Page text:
The Writers' Room

The Writers' Room
ReCape: “Kozmo”

Elizabeth Grunewald | 18 Jan 2011 22:30
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Vince is still wandering the back streets, looking for Gregor. He overhears a street vendor describing, "a real bloody mess," and goes to investigate. Gregor, meanwhile, hits up the same vendor for a hot dog "with extra kraut." Now he has a snack to enjoy while watching Vince examine the crime scene! Everything's coming up Molotov.

Meanwhile, back in Vince's lair, Rollo the little person comes in to find not Vince, but Orwell. He offers to show her around the circus, as everyone's getting ready for tomorrow's performance. "You'll get to meet all of Vince's freaky peeps," he promises. Orwell takes him up on his offer, and the two of them buzz around the grounds on a little motorcycle, which gives Rollo an opportunity to growl, "Hey, you clowns, get out of the way," to a pair of clowns. Yes, Cape, that is indeed a most amusing witticism.

Hold on just a second.

So these folks are the Carnival of Crime, right? They're not just a particularly theatrical group of thieves, though, they're an actual circus. No one considers that, perhaps, the people behind the fantastical bank robberies of last week's episode might be the very same group of fantastical folks parked right outside town, getting ready to put on a show? Headdesk.

Orwell and Max meet face to face, and the former introduces herself as Julia. Vince bursts into the tent, brandishing a bottle of vodka and insisting they show Gregor off in style. At the resulting party, Gregor decides it'll be fun to dislocate his fingers and try to make me vomit from a distance through the magic of television. Gregor thinks it's funny, and boasts, "straitjackets call off me as easily as a prom queen's dress." Prom dresses fall off you easily, huh? He asks to read Orwell's palm, mentioning that he used to do this "in the old country," (of course he did!), and says she has daddy issues, an identity crisis, and jail time in her past.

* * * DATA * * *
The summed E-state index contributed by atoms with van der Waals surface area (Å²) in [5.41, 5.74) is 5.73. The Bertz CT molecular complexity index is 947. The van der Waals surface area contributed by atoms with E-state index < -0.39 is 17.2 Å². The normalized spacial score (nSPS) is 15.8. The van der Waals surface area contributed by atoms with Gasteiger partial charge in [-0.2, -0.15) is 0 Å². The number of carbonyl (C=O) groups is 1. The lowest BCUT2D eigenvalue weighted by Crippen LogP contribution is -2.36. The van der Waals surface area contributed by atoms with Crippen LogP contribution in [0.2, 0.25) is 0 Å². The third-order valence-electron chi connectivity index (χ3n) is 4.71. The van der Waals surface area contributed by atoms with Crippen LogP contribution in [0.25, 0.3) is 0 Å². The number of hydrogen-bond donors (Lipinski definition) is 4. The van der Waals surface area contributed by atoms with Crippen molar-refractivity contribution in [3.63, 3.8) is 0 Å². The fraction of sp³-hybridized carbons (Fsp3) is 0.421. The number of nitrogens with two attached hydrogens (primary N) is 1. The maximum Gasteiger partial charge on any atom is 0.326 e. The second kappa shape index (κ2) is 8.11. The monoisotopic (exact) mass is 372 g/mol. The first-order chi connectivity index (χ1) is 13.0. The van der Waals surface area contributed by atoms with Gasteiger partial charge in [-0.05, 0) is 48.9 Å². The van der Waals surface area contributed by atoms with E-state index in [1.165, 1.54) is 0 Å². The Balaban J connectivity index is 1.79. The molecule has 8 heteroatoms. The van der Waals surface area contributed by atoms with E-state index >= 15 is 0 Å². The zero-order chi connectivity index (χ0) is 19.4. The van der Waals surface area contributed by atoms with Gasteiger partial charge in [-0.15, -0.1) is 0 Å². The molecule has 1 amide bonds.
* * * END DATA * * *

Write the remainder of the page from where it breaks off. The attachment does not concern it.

Now's a good time to cut away from this to revisit Dana, don't you agree? She's in jail, interviewing the client who was in the Palm City Freight Yard, and yes, the man did witness Vince's framing, start to finish. There are more crazy angles here, which tell us about Dana's inner turmoil and such. She leaves her client and runs into Marty, asking him to help her find the witnesses. If her client saw it, other people must have, too, and Marty's just the person to help. Right?

Back to the circus. Things are getting tense at this little goodbye party, as Gregor tells the ancient history of the cape. Egyptian priests used it for sacrifices, alchemists used it to muck around in people's minds. Some think Merlin wore it, others think Jack the Ripper, as he was known for his cape-snapping style. Vince starts talking about the murder at the poker table, noting that the playing cards were an awfully magician-y weapon to use. Pardon the pun, but Vince is showing his hand here, and it's just odd. Gregor comes back, arguing that as a cop, Vince is, "just me with a badge." Vince vows to return Gregor to Russian prison, which pisses Gregor off so much he straight disappears. Well done, Vince. Allow the villain with the dislocate-tastic bones to escape, so he can regroup, and attack again.


Vince is in his lair, getting ready to suit up as The Cape. Orwell warns him that Gregor is likely setting a trap somewhere, and drops the bombshell that her palm reading was totally accurate. Gregor "knows things." Vince belatedly realizes that, if Gregor knows very much at all, he knows about Trip and Dana. Well, crap.
Dana's walking alone through a parking garage, which is a scary situation sometimes, but a whole lot scarier if the camera keeps following you right over the shoulder, because then you just know someone's there. Luckily for Dana, that someone is her boss, who hits on her a little and offers enthusiastically to take Trip to a ball game. Vince, who is watching, is very sad, and hopefully a little worried that this man we all just met is so eager to take his kid out for the day.

Back at the circus, Orwell is watching Raia, the circus performer who really never speaks so I had to look up her name to write this, performing with aerial silk, which is actually pretty cool. Max walks up behind our mysterious blogger friend and comments on how beautiful Raia and her performance are. He then asks Orwell to join the act, inquiring whether or not she has any special skills. Orwell says she can hotwire a car and burn through a firewall in under a minute, which gives Max the perfect opportunity to say, "I thought I was mysterious."

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